dcsimg

Academic and Professional Master's Degrees: What's the Difference?

By Joe Aguilar

The National Center for Education Statistics reports that in 2005, almost 13 million Americans held master's degrees. If you want to join the ranks of people with graduate-level educations, you first need to make key decisions such as selecting your degree type. There are two main styles of master's degrees: professional and academic. Try to pick the option that best suits your career goals.

Joining the Workforce: Professional Master's Degrees

Professional master's degrees are sometimes "terminal," which means that they give the highest certification level in their field. An example of professional master's degrees include the Master of Fine Arts (MFA), the Master of Business Administration (MBA), and the Master of Education (MEd). Because professional master's degrees teach career-oriented skills, people who earn professional degrees usually enter the workforce right after graduation.

PhD Preparation: Academic Master's Degrees

While professional master's degrees focus on building job skills, academic master's degree programs are centered around research. You might study for your Master of Arts (MA) or Master of Sciences (MS) degree in the humanities, sciences, or fine arts. During your program, you may gather field research, take courses in your specialty, and prepare an original thesis. Academic master's degrees are especially handy for people who want PhD degrees. Whether you want to earn your doctorate in English, mathematics, or foreign languages, your master's studies can prepare you for a stellar career in academia.

If you currently work a full-time job, you should think about online master's degree programs. Online master's degrees allow you attend school during your free time, and you can complete coursework from any computer with an Internet connection.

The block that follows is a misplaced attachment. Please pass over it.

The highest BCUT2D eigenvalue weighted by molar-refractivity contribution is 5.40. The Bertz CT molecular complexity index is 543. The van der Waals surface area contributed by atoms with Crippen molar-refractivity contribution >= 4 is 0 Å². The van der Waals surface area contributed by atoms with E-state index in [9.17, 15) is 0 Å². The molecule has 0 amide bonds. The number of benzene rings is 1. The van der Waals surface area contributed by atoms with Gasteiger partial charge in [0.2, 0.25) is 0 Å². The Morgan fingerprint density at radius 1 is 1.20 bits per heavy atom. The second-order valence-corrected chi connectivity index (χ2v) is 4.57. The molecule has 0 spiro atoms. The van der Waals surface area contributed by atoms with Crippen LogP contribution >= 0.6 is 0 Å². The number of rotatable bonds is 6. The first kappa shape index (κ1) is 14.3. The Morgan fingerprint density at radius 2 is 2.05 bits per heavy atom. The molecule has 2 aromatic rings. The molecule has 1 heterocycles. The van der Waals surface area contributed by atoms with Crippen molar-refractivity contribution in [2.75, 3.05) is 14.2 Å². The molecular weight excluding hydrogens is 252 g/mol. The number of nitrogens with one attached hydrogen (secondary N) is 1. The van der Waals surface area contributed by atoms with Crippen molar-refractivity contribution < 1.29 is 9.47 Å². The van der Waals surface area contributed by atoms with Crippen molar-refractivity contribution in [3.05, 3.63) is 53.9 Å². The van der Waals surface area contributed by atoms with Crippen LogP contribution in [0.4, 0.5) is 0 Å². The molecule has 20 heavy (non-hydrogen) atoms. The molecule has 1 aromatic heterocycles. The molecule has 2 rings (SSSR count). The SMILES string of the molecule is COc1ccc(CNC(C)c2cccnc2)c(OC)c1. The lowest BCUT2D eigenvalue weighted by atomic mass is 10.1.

Source

National Center for Education Statistics, Number of Persons Age 18 and Over, by Highest Level of Education Attained, Age, Sex, and Race/Ethnicity: 2005

 


Schools Offering Related Degree Programs

Campus Type :
Zip :

Matching School Ads
Ashford University

You've found Ashford University, where school comes to you. Earn your bachelor's or master's degree online.

Argosy University

Welcome to Argosy University

Argosy University offers doctoral, master's, and bachelor's degree programs to students through its eight colleges:  College of Behavioral Sciences, Graduate School of Business and Management, College of Education,  College of Health Sciences, College of Arts and Sciences, College of Creative Arts and Design, College of Clinical Psychology and Western State College of Law at Argosy University as well as certificate programs in many areas.


University of Saint Mary

Grow Your Career with the University of Saint Mary


American University

Change the World with American University

Be a part of something bigger than yourself.


Rutgers Business School

A Rutgers business education prepares students for success – not just in their chosen fields but also in their lives.


Logan University

Logan is a non-profit university founded in 1935. Logan University has remained grounded in chiropractic education, while continuously enriching academic options with degree offerings in health sciences since 2012.


Purdue University

Purdue University offers a strong foundation of tradition and history.


Johns Hopkins Carey Business School

Johns Hopkins University Carey Business School has brought the philosophy of business with humanity in mind to a part time format.


The University of Scranton

Since 1888, The University of Scranton has grounded its education in Catholic and Jesuit principles based on intellectual growth and integrity, all of which shape the online master’s and certificate programs.


Ohio Christian University

Pursue your education at Ohio Christian University.

Matching School Ads